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Friday, February 29, 2008


It`s nice to hear from readers and among several E-Mails of late was one from Bente in Norway who with his wife is shortly coming over for a 2 week canal boat holiday. Hi Bente hope you enjoy your trip .
We have been hanging around the Foxton area for some time and after attending the music night and boater Lynne`s birthday party so it was nice to move again.
The weather has been very varied lately with high winds, sunny days and the canal frozen over for 3 days. I think it was Wednesday just gone i was sitting out on the front deck reading in warm sunshine and as i type this the wind is really blowing and the wind genny is going crazy so i don`t think i will be running the engine for long this evening if at all.
Along the stretch i am moored at the moment are several boats on reserved winter moorings that will be home to them for maybe 3/4 months paying rent to BW on top of their boat licence fee, not my idea of boating but each to their own i say.
So plans have been made and we have all decided to go to York, Andy/Tina on Ytene and John on Tui. At the moment John is stuck at a stoppage north of Milton Keynes and as of this week he will be further delayed by the 2 week extension at the Buckby flight. The flight should have re-opened the same day as the Milton Keynes stoppage but upon draining the canal(pic lower down) further problems were found. Still John will put in some long days cruising and catch us up along the way.
Well my big 60 arrives in March and i will be going down south for a few days so that should give him time to catch up. SIXTY, where did the time go
In the days when young and bold
never a thought of growing old
looking back on times good and bad
things i should have done, people no longer here
makes me feel sad

but hey chin up life goes on for us still here
the grandchildren are smashing and get my vote
I`ll cruise with Valerie the rest of my days
growing old gracefully

on our boat.
The Market Harborough Arm stretches for 6 miles from the basin at the bottom of Foxton locks. Around 1809 the idea was for this arm to reach Northampton but it never materialised and it now finishes just on the edge of the town and the basin was once a busy industrial site with boatbuilding being just part of the scene. Today it`s mostly flats with one old canal building being used as offices and a restaurant.
Mid 18c Harborough was well placed for the industrial revolution being on the coaching routes of London to Nottingham and London to Derby. These routes were established well before the canal and railways came this way.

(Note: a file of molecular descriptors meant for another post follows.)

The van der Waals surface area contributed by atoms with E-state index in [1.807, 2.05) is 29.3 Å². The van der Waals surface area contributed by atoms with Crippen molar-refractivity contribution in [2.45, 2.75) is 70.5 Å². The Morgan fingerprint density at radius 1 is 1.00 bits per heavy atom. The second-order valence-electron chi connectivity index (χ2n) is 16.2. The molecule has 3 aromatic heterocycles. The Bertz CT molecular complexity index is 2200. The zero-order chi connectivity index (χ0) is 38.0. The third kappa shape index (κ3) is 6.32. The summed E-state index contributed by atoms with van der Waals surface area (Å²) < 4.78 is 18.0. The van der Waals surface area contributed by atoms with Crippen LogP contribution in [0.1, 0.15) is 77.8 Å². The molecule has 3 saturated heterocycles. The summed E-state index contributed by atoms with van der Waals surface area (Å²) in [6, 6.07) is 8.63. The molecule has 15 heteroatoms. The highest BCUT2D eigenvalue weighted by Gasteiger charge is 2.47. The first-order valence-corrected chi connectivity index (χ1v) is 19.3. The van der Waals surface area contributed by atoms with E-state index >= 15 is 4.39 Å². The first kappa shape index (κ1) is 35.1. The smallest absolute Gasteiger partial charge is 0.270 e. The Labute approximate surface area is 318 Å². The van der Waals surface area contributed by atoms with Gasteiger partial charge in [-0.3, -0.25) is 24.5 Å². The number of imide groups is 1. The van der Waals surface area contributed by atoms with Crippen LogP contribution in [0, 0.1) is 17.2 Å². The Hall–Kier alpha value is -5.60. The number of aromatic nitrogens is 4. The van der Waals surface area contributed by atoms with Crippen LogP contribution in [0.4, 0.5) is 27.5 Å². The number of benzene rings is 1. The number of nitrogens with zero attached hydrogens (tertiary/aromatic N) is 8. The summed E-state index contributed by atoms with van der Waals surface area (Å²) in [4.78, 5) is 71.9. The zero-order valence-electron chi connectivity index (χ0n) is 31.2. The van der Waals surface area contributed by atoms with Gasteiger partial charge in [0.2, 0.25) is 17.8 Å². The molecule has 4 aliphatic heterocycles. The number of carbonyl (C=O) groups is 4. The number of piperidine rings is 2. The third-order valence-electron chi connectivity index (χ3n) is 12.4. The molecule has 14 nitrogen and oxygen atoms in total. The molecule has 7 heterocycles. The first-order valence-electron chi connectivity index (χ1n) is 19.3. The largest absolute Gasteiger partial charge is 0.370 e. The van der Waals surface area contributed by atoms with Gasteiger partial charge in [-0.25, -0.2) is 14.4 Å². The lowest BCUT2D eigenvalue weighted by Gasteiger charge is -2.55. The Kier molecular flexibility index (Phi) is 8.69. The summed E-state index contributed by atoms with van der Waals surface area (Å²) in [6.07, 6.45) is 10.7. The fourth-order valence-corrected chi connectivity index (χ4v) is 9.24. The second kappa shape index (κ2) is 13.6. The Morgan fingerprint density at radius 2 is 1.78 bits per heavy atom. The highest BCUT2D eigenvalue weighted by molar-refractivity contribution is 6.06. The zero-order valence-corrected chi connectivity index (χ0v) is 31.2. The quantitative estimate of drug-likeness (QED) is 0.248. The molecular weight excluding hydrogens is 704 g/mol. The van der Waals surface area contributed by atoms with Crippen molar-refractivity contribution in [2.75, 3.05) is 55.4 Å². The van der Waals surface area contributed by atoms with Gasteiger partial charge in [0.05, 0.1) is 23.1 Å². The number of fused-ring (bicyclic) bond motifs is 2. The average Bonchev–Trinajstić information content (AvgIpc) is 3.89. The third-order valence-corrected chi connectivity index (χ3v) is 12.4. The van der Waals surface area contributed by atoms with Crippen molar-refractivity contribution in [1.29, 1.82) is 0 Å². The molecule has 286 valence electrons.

In 1889 the Symington Bros. built a corset factory in the town and this was the home of the Liberty Bodice. In 1935 they erected a building opposite for their employees bicycles and as in 1930s they employed 25% of the towns people i expect a small shed would not have been sufficient. The buildings are still there today with the factory being home to the public library and council offices while the bike shed is the M. Harborough theatre.

On the way down the Leicester Arm we stopped off at Welford Wharf the end of navigation on the Welford Arm. The arm when first built in 1813 went only as far as Welford Mill. Shortly after the one and only lock on the arm was built together with the Wharf itself and the George Inn now re-named the Wharf Inn, a lot of trading in coal, salt, granite and lime took place here.
Lime kilns were built at the Wharf the remains of which can still be seen. Limestone and coal for the kilns arrived by boat and return loa
ds of lime would leave.

Above is the now open extension to Crick Marina adding 80 moorings. Back last year (see Sept 17th blog) they had just started digging it out. With all these new marinas being built i don`t understand why they don`t include residential berths, so many people are now coming on to the canals that can`t afford to buy bricks & mortar surely it would help them if some moorings were residential.

The swingbridge on the M. Harborough arm that carries one of the roads through Foxton village.

St. Dionysius` church in M. Harborough, the white fronted building alongside is the old grammar school built in 1614 below which a butter market was held. Behind these 2 buildings can be found the Symington Bros. corset factory and bike store.

The canal frozen over with some bread i threw out for the ducks and moorhens but also many other birds flew down to feed.
Above Chas on Moore2life passes by during the thaw.

The boat above chose to break through the ice risking the ice cutting into the blacking at the waterline that would allow rust to form. Not a good idea as it can`t be touched up easily while still in the water.
Above and below the whole of the Buckby lock flight has been drained for maintenance. Myself and Andy/Tina went prospecting along the drained canal and came back with fenders, 2 windlass (lock operating handles) and a coolie hat, it fits on top of the boat chimney to stop rain and wind blowing down it

This boat belongs to the house owner and is moored at the bottom of his garden on the non towpath side.


Anonymous said...


Les Biggs said...

Hi Annon
It`s due to re- open on the Thurs before Easter w`end so he should be ok.

NB Valerie & Steam Train by Les Biggs

NB Valerie & Steam Train by Les Biggs